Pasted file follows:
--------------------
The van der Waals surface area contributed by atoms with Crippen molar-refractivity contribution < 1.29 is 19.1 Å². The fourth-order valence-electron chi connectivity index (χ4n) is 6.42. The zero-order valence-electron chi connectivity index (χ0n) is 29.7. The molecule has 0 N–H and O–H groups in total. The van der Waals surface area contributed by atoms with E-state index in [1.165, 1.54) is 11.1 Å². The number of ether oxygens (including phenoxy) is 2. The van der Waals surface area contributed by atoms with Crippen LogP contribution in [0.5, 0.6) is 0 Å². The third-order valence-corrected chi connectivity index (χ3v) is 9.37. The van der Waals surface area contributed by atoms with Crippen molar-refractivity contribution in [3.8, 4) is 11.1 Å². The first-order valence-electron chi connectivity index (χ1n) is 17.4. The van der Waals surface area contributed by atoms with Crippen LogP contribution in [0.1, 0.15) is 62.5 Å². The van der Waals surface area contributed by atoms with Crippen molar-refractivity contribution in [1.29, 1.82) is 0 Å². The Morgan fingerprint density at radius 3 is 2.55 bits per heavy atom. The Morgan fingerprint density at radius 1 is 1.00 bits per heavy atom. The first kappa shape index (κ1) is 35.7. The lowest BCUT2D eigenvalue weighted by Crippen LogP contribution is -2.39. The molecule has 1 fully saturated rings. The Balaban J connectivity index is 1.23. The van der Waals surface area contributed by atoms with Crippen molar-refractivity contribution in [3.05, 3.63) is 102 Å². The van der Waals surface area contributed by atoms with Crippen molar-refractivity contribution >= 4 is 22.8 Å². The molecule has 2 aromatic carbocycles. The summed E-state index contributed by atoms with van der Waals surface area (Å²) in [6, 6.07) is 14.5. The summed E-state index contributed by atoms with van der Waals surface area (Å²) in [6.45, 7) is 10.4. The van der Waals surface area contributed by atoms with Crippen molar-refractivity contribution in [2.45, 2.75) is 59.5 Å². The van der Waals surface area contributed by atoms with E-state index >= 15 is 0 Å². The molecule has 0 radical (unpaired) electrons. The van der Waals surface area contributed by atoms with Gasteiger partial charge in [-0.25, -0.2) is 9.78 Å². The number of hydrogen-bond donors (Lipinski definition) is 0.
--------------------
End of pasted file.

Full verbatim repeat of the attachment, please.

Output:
The van der Waals surface area contributed by atoms with Crippen molar-refractivity contribution < 1.29 is 19.1 Å². The fourth-order valence-electron chi connectivity index (χ4n) is 6.42. The zero-order valence-electron chi connectivity index (χ0n) is 29.7. The molecule has 0 N–H and O–H groups in total. The van der Waals surface area contributed by atoms with E-state index in [1.165, 1.54) is 11.1 Å². The number of ether oxygens (including phenoxy) is 2. The van der Waals surface area contributed by atoms with Crippen LogP contribution in [0.5, 0.6) is 0 Å². The third-order valence-corrected chi connectivity index (χ3v) is 9.37. The van der Waals surface area contributed by atoms with Crippen molar-refractivity contribution in [3.8, 4) is 11.1 Å². The first-order valence-electron chi connectivity index (χ1n) is 17.4. The van der Waals surface area contributed by atoms with Crippen LogP contribution in [0.1, 0.15) is 62.5 Å². The van der Waals surface area contributed by atoms with Crippen molar-refractivity contribution in [1.29, 1.82) is 0 Å². The Morgan fingerprint density at radius 3 is 2.55 bits per heavy atom. The Morgan fingerprint density at radius 1 is 1.00 bits per heavy atom. The first kappa shape index (κ1) is 35.7. The lowest BCUT2D eigenvalue weighted by Crippen LogP contribution is -2.39. The molecule has 1 fully saturated rings. The Balaban J connectivity index is 1.23. The van der Waals surface area contributed by atoms with Crippen molar-refractivity contribution in [3.05, 3.63) is 102 Å². The van der Waals surface area contributed by atoms with Crippen molar-refractivity contribution >= 4 is 22.8 Å². The molecule has 2 aromatic carbocycles. The summed E-state index contributed by atoms with van der Waals surface area (Å²) in [6, 6.07) is 14.5. The summed E-state index contributed by atoms with van der Waals surface area (Å²) in [6.45, 7) is 10.4. The van der Waals surface area contributed by atoms with Crippen molar-refractivity contribution in [2.45, 2.75) is 59.5 Å². The van der Waals surface area contributed by atoms with E-state index >= 15 is 0 Å². The molecule has 0 radical (unpaired) electrons. The van der Waals surface area contributed by atoms with Gasteiger partial charge in [-0.25, -0.2) is 9.78 Å². The number of hydrogen-bond donors (Lipinski definition) is 0.